Visit the Massachusetts Historical Society to see a digitized copy and read the transcript of the First Continental Congress’s petition to King George.
The First List of Un-American Activities
In her book Toward A More Perfect Union: Virtue and the Formation of American Republics, historian Ann Fairfax Withington explores actions the delegates to the First Continental Congress took during the weeks they were together. Along with their efforts to bring about the repeal of the Intolerable Acts, the delegates also banned certain activities they believed would undermine their fight against what they saw as British corruption.
In particular, the delegates prohibited horse races, cockfights, the theater, and elaborate funerals. The reasons for these prohibitions provide insight into the state of affairs in 1774. Both horse races and cockfights encouraged gambling and, for the delegates, gambling threatened to prevent the unity of action and purpose they desired. In addition, cockfighting appeared immoral and corrupt because the roosters were fitted with razors and fought to the death (Figure).
The ban on the theater aimed to do away with another corrupt British practice. Critics had long believed that theatrical performances drained money from working people. Moreover, they argued, theatergoers learned to lie and deceive from what they saw on stage. The delegates felt banning the theater would demonstrate their resolve to act honestly and without pretence in their fight against corruption.
Finally, eighteenth-century mourning practices often required lavish spending on luxury items and even the employment of professional mourners who, for a price, would shed tears at the grave. Prohibiting these practices reflected the idea that luxury bred corruption, and the First Continental Congress wanted to demonstrate that the colonists would do without British vices. Congress emphasized the need to be frugal and self-sufficient when confronted with corruption.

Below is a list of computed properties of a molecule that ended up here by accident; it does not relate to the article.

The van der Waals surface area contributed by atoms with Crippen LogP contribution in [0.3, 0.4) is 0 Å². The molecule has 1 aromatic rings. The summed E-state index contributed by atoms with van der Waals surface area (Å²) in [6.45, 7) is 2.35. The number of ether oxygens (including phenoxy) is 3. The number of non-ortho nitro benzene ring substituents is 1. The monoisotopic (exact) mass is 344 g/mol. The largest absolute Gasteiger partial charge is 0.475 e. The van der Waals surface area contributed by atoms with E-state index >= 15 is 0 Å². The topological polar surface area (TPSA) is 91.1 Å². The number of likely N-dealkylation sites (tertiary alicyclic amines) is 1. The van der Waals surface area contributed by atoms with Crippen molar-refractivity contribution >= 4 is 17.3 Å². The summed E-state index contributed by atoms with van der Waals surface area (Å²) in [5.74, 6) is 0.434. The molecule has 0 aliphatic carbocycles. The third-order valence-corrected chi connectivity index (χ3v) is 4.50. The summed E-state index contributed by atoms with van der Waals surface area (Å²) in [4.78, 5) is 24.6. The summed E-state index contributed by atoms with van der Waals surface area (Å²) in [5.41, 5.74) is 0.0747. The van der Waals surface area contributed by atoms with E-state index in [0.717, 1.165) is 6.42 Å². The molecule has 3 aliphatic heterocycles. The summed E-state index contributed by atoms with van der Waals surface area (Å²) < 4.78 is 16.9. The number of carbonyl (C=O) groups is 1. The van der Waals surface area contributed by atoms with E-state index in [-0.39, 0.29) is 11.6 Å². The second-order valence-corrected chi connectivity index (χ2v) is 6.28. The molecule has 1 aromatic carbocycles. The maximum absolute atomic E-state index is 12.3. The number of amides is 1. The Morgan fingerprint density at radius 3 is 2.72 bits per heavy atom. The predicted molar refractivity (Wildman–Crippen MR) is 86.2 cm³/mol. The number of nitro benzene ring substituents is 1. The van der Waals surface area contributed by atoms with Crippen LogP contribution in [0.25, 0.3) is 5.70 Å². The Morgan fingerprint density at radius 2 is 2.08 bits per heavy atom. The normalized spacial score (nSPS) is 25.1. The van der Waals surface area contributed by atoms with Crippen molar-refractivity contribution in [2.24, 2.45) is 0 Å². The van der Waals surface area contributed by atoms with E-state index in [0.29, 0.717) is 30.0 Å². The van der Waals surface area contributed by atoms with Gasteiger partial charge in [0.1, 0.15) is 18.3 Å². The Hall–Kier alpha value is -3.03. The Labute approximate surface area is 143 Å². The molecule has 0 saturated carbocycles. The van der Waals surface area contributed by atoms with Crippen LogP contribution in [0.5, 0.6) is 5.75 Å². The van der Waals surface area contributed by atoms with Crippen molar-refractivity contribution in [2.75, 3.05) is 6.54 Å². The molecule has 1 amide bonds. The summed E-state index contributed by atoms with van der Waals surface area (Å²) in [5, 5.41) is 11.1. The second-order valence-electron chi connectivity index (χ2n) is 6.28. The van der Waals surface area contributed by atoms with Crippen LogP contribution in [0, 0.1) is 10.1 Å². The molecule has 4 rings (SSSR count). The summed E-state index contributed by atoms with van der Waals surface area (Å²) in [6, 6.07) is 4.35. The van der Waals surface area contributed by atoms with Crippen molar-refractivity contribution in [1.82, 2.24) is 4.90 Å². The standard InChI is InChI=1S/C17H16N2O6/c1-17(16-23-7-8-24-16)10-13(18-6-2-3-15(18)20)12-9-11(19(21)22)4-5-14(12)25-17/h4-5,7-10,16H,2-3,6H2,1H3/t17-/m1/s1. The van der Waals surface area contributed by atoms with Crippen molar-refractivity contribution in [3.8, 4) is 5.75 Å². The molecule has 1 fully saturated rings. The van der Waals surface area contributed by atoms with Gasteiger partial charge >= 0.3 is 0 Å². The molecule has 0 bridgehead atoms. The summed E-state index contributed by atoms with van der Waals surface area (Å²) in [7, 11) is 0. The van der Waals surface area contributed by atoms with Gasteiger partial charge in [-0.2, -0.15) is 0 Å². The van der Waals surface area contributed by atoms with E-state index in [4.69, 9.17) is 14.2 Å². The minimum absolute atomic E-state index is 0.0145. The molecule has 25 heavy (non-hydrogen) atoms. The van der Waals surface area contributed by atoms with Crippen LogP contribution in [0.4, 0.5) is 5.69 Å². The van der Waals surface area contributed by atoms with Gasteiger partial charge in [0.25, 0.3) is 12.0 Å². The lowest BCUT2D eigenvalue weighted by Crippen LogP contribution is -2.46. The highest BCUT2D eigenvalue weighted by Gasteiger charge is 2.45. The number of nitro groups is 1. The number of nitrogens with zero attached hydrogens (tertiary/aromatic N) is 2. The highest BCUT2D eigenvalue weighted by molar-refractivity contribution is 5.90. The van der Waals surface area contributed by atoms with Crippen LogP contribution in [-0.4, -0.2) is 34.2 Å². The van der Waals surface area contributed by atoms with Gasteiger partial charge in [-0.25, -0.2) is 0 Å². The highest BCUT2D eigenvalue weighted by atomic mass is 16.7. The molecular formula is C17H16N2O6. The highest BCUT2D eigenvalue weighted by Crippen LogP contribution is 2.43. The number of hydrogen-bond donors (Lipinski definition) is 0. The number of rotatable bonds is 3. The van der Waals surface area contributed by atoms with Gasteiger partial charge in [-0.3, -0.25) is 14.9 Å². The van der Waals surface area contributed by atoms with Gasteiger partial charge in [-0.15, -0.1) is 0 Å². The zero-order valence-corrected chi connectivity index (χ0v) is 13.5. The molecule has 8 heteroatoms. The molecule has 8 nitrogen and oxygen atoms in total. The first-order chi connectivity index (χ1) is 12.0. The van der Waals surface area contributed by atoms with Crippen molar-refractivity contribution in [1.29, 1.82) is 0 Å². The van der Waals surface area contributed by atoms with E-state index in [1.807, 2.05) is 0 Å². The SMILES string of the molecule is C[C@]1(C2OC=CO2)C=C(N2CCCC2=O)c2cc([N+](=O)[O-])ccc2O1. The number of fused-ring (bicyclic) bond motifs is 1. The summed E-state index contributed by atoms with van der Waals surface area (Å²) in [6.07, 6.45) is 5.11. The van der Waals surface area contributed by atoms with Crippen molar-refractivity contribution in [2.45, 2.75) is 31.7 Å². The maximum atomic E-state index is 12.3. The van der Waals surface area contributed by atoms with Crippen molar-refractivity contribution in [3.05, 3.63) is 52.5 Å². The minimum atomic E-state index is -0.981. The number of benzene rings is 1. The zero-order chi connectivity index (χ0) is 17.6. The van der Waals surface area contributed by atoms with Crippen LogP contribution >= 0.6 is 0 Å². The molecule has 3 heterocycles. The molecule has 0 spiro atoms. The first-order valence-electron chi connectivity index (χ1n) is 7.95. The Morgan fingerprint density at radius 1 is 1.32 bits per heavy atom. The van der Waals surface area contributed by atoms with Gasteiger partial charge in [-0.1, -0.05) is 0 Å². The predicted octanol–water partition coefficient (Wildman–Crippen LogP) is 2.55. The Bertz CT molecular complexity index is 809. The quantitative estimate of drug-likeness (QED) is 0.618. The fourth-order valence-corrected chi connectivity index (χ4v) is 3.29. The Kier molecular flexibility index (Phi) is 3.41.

The First Continental Congress banned all four activities—horse races, cockfights, the theater, and elaborate funerals—and entrusted the Continental Association with enforcement. Rejecting what they saw as corruption coming from Great Britain, the delegates were also identifying themselves as standing apart from their British relatives. They cast themselves as virtuous defenders of liberty against a corrupt Parliament.
In the Declaration and Resolves and the Petition of Congress to the King, the delegates to the First Continental Congress refer to George III as “Most Gracious Sovereign” and to themselves as “inhabitants of the English colonies in North America” or “inhabitants of British America,” indicating that they still considered themselves British subjects of the king, not American citizens. At the same time, however, they were slowly moving away from British authority, creating their own de facto government in the First Continental Congress. One of the provisions of the Congress was that it meet again in one year to mark its progress; the Congress was becoming an elected government.